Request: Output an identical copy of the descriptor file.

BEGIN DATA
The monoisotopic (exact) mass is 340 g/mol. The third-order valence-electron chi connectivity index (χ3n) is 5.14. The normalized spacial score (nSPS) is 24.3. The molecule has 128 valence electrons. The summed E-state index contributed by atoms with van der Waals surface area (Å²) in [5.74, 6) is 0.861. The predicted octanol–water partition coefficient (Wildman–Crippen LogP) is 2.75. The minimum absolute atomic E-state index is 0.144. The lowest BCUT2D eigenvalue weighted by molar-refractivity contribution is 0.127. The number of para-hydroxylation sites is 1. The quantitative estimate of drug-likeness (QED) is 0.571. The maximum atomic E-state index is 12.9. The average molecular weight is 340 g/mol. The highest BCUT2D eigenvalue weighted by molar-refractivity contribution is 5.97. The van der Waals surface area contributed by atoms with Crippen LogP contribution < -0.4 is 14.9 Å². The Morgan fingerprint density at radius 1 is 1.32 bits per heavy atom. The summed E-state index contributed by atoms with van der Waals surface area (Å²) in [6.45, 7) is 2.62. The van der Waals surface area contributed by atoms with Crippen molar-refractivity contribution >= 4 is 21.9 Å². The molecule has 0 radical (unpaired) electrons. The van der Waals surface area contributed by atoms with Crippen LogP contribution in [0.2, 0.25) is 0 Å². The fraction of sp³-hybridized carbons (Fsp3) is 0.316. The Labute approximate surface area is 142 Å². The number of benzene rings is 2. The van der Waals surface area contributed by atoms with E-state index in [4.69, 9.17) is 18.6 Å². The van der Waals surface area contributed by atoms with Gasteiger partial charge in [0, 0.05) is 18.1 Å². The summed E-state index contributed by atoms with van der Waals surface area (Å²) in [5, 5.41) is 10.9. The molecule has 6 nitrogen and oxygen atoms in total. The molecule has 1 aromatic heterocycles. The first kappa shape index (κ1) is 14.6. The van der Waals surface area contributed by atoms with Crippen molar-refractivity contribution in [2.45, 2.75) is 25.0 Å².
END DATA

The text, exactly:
The monoisotopic (exact) mass is 340 g/mol. The third-order valence-electron chi connectivity index (χ3n) is 5.14. The normalized spacial score (nSPS) is 24.3. The molecule has 128 valence electrons. The summed E-state index contributed by atoms with van der Waals surface area (Å²) in [5.74, 6) is 0.861. The predicted octanol–water partition coefficient (Wildman–Crippen LogP) is 2.75. The minimum absolute atomic E-state index is 0.144. The lowest BCUT2D eigenvalue weighted by molar-refractivity contribution is 0.127. The number of para-hydroxylation sites is 1. The quantitative estimate of drug-likeness (QED) is 0.571. The maximum atomic E-state index is 12.9. The average molecular weight is 340 g/mol. The highest BCUT2D eigenvalue weighted by molar-refractivity contribution is 5.97. The van der Waals surface area contributed by atoms with Crippen LogP contribution < -0.4 is 14.9 Å². The Morgan fingerprint density at radius 1 is 1.32 bits per heavy atom. The summed E-state index contributed by atoms with van der Waals surface area (Å²) in [6.45, 7) is 2.62. The van der Waals surface area contributed by atoms with Crippen molar-refractivity contribution >= 4 is 21.9 Å². The molecule has 0 radical (unpaired) electrons. The van der Waals surface area contributed by atoms with Crippen LogP contribution in [0.2, 0.25) is 0 Å². The fraction of sp³-hybridized carbons (Fsp3) is 0.316. The Labute approximate surface area is 142 Å². The number of benzene rings is 2. The van der Waals surface area contributed by atoms with E-state index in [4.69, 9.17) is 18.6 Å². The van der Waals surface area contributed by atoms with Gasteiger partial charge in [0, 0.05) is 18.1 Å². The summed E-state index contributed by atoms with van der Waals surface area (Å²) in [5, 5.41) is 10.9. The molecule has 6 nitrogen and oxygen atoms in total. The molecule has 1 aromatic heterocycles. The first kappa shape index (κ1) is 14.6. The van der Waals surface area contributed by atoms with Crippen molar-refractivity contribution in [2.45, 2.75) is 25.0 Å².